A construction worker climbs out of a fuel storage tank porthole at a VTTV oil storage terminal
Vitol was the 10th-largest buyer of refined oil from Russia in the first four moths of 2023, according to data reviewed by the Financial Times © Andrew Caballero-Reynolds/Bloomberg

Vitol and Gunvor, two of the world’s largest independent energy traders, remain significant buyers of refined oil from Russia more than a year after both companies pledged to drastically reduce their business with Moscow following President Vladimir Putin’s full-scale invasion of Ukraine.

Analysis of export records filed with Russian customs in the first four months of 2023 show that both companies were among the top-10 buyers of refined products, such as petrol and diesel.

Switzerland-headquartered Gunvor was the eighth-largest buyer by value, shipping 1mn tonnes of petroleum products worth about $540mn, according to the data reviewed by the Financial Times. Vitol, whose top executives largely sit in London and Geneva, was the 10th-largest buyer, shipping about 600,000 tonnes worth about $400mn, according to the data.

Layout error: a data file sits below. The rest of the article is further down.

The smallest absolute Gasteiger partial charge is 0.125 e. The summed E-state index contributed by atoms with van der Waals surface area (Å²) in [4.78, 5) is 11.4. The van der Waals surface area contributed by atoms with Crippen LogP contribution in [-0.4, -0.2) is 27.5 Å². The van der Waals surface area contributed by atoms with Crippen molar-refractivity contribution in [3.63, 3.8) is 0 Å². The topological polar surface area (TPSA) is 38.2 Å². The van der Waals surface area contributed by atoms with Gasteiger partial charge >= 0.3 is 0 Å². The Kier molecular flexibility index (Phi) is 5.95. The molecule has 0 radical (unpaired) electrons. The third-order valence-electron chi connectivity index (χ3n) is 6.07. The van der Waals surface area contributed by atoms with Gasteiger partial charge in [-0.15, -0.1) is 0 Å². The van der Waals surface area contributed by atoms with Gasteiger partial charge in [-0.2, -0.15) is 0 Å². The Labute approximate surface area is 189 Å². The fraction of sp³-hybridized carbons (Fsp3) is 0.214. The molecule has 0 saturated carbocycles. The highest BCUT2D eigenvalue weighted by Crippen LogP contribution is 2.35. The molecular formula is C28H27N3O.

Both companies confirmed they were regular buyers of Russian refined fuels but disputed the accuracy of the data.

Trading in Russian refined fuels is not prohibited by western sanctions and has even been encouraged by Washington to limit supply disruptions, as long as traders comply with western restrictions imposed since Moscow’s full-scale invasion of Ukraine in 2022. Punitive measures include the G7 price cap introduced in February this year that seeks to limit the price Moscow gets for its refined oil products.

However, the challenge of complying with the price caps, combined with the reputational risk in Europe of continuing to trade with Russia, has led many European traders, including BP and Shell, to cease dealing with Russian flows entirely. Vitol and Gunvor have stopped dealing in Russian crude oil.

Jean-François Lambert, a consultant in the commodity trading industry, said there were questions about why the trading houses were keen to maintain the shrunken business.

“If this is no longer a material part of their business then why take on the reputational risk?” said Lambert, who once worked in commodity trade finance. “It may be profitable in the short term but there are questions over just how sensible it is.”